Like many readers, I like to look for “Epic” fantasy, but what precisely does that mean? I guess some of us who grew up and read Tolkien have this idea of characters going on a long journey that may forever change them and impact the world they live in. More recent authors who fit this trend include George R R Martin, Robert Jordan, and Terry Goodkind. I suppose you could say that Harry Potter goes on an epic quest over the course of his youth.
Recently I read an article on fantasy genres and sub genres here, which tries to better define the differences. The problem is, you can have quite a bit of overlay between them. Epic fantasy seems more focused on a broad setting and scope, while high fantasy more on the decisions and growth of an individual or small, focused group, on their journey. Sometimes the descriptions limit reader’s perception. For instance, high fantasy typically offers black-and-white morality of characters, but if you want someone morally ambiguous, like Conan, that’s sword & sorcery. Some people who favor or avoid fantasy may only be exposed to one type of it. Growing up, I liked fantasy in general, but it took awhile to realize the subtle differences in which people categorized them. No you also have variations like dark fantasy, urban fantasy, alternate history, etc. This makes fantasy a wildly diverse field.
I’ve seen some differences in my own work. I always put maximum effort into creating my characters and their motivations, emotions, and feelings. If a reader isn’t invested in a character, the rest falls apart. Even an action-ride series such as Pilgrims with Blades, which favors a tabletop RPG feel of the adventure, would advance nowhere without the strong personalities of its protagonists.
Yet at the same, if you read one of my books, that wouldn’t necessarily introduce you to the style of all my books. And even when I write, I don’t have any particular “sub-genre” in mind. Such thoughts restrict a writer and his story.
Duli’s experiences in “The Widow Brigade” are more drama than adventure. There are battle scenes and action sequences, but it’s more about the personal struggle of a character in an unsupportive society. it also involves a personal battle against depression. Duli’s motives start out selfish, and through her depression she is focused on her own wants. Once she begins making the changes she desires in her society, she forges her own chains of responsibility and leadership in a natural way, without intending it. I know I succeeded in developing this character when readers, some of whom weren’t very attracted to fantasy, hailed it as a unique look into the genre.
I’ve introduced shorter journeys and experiences, such as the freebie on my home page, “The Wooden Maiden”. More fairy-tale than my other works, it was a story designed to be told within a brief narrative.
Trestan and his friends were my first written answer to my definition of epic fantasy. The Earthrin Stones trilogy covers a storyline over three continents and five years. Many characters played a hand in the story, and I had a large job as a first-time author in giving everyone a voice. I must have did something good. One review said that every reader would find a character with whom they could relate. It’s no doubt that my first protagonist, Trestan, would have to grow and develop. He starts out as a village boy hitting trees, pretending his stick is a sword and they are his enemies. He ends the series in a rather terrifying duel with an otherworldly creature in it’s home plane of existence. Trestan was built with many of my own weaknesses and failures, and he had to work to overcome them. Along the way, his many companions had their own share of fears, motivations, quirks, insecurities that had to be addressed as well. All in all, I looked back on the project and thought I did an excellent job giving multiple characters their share of the spotlight and pulling it all together.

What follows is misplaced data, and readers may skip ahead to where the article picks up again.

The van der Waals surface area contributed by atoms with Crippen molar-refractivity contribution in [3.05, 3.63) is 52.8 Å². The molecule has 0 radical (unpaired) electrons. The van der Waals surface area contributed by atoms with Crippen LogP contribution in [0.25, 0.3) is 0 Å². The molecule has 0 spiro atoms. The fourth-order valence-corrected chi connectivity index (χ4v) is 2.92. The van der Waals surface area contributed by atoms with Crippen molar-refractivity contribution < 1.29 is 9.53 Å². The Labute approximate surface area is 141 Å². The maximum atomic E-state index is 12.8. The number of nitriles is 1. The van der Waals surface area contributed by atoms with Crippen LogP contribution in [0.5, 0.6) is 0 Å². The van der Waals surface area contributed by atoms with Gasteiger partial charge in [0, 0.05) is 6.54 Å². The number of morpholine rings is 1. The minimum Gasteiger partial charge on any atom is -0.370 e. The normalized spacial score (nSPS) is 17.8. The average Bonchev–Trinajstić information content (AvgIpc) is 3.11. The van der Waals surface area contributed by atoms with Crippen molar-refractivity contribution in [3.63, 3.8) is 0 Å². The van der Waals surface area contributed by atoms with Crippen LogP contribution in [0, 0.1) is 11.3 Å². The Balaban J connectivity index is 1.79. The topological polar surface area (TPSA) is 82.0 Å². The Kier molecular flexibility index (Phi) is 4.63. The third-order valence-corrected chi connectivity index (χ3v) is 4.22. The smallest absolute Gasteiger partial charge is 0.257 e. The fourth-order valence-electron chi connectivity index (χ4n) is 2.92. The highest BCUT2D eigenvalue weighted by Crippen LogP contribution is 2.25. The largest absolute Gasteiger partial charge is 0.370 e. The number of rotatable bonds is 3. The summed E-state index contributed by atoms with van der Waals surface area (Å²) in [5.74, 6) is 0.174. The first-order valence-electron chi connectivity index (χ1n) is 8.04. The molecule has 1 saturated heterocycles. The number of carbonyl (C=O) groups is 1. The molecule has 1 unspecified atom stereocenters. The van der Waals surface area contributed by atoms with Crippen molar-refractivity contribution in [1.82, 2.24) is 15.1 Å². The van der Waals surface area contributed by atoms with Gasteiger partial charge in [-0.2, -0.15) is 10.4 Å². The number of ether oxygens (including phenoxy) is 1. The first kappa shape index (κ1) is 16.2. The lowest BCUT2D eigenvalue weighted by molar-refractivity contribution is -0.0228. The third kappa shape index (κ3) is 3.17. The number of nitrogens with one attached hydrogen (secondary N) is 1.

There is the world itself, Dhea Loral. The Earthrin Stones books introduced readers to the politics and effects of a “cold war” between fantasy gods, an element that I hoped would being something new to the genre. Even in high fantasy, I didn’t want the gods interfering and siphoning away the characters’ victories. it’s a trap that sucks the heroics of your mortal protagonist and makes their efforts look trivial. I designed a world system which only granted the gods influence but put the power in the hands of the mortals struggling in the world. It is a system and a history that causes some of my characters reflection. In the Earthrin Stones books, it gave me a world platform I could use to really drive in the importance of mortal actions.
Both Boxer Earns His Wings and Pilgrims with Blades are books that follow an action-packed journey. Although the Pilgrims series was inspired by Conan books, (and thus, the swords and sorcery style of morally ambiguous characters), I planted a huge backstory behind all the characters in order to support the series. Even in an adventure-ride narrative, you need characters with the potential to grow, disagree, share ideas, and drive emotions. All of the main characters of that book have a personal quest, or for that matter, a shameful part of their past, which will need to be overcome by all.
By making sure you have characters with voices with which different readers can relate, you can build a narrative that draws and entertains them, rather than writing something which may flow but lacks substance. As much as I liked many cheesy action movies of the 80s, some did better than others because of how they built the characters and how they affected the world. If it rang hollow, it didn’t survive the test of time. And regardless of how the fantasy subject might be classified, concentrate on your characters and let them tell their story. Classifications are restrictions. Write and read unrestricted by them.